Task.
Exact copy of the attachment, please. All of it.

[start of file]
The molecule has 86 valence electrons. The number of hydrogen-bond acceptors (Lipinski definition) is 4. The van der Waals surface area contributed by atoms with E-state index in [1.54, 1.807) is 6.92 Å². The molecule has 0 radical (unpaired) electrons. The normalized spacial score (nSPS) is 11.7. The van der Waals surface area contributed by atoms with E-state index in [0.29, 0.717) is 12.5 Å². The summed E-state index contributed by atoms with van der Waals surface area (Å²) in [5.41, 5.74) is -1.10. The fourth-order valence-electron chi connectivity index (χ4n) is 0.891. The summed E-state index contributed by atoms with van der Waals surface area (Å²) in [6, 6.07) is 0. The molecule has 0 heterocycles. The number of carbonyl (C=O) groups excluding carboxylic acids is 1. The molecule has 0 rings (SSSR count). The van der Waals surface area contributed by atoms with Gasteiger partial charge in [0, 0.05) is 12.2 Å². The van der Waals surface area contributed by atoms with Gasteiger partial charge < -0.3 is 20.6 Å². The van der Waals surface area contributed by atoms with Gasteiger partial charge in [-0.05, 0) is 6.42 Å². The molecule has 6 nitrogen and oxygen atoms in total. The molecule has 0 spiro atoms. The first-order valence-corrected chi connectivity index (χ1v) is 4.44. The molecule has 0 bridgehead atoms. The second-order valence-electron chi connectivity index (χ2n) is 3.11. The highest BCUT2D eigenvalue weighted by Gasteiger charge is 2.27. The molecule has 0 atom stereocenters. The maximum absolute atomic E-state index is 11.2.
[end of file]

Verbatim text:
The molecule has 86 valence electrons. The number of hydrogen-bond acceptors (Lipinski definition) is 4. The van der Waals surface area contributed by atoms with E-state index in [1.54, 1.807) is 6.92 Å². The molecule has 0 radical (unpaired) electrons. The normalized spacial score (nSPS) is 11.7. The van der Waals surface area contributed by atoms with E-state index in [0.29, 0.717) is 12.5 Å². The summed E-state index contributed by atoms with van der Waals surface area (Å²) in [5.41, 5.74) is -1.10. The fourth-order valence-electron chi connectivity index (χ4n) is 0.891. The summed E-state index contributed by atoms with van der Waals surface area (Å²) in [6, 6.07) is 0. The molecule has 0 heterocycles. The number of carbonyl (C=O) groups excluding carboxylic acids is 1. The molecule has 0 rings (SSSR count). The van der Waals surface area contributed by atoms with Gasteiger partial charge in [0, 0.05) is 12.2 Å². The van der Waals surface area contributed by atoms with Gasteiger partial charge < -0.3 is 20.6 Å². The van der Waals surface area contributed by atoms with Gasteiger partial charge in [-0.05, 0) is 6.42 Å². The molecule has 6 nitrogen and oxygen atoms in total. The molecule has 0 spiro atoms. The first-order valence-corrected chi connectivity index (χ1v) is 4.44. The molecule has 0 bridgehead atoms. The second-order valence-electron chi connectivity index (χ2n) is 3.11. The highest BCUT2D eigenvalue weighted by Gasteiger charge is 2.27. The molecule has 0 atom stereocenters. The maximum absolute atomic E-state index is 11.2.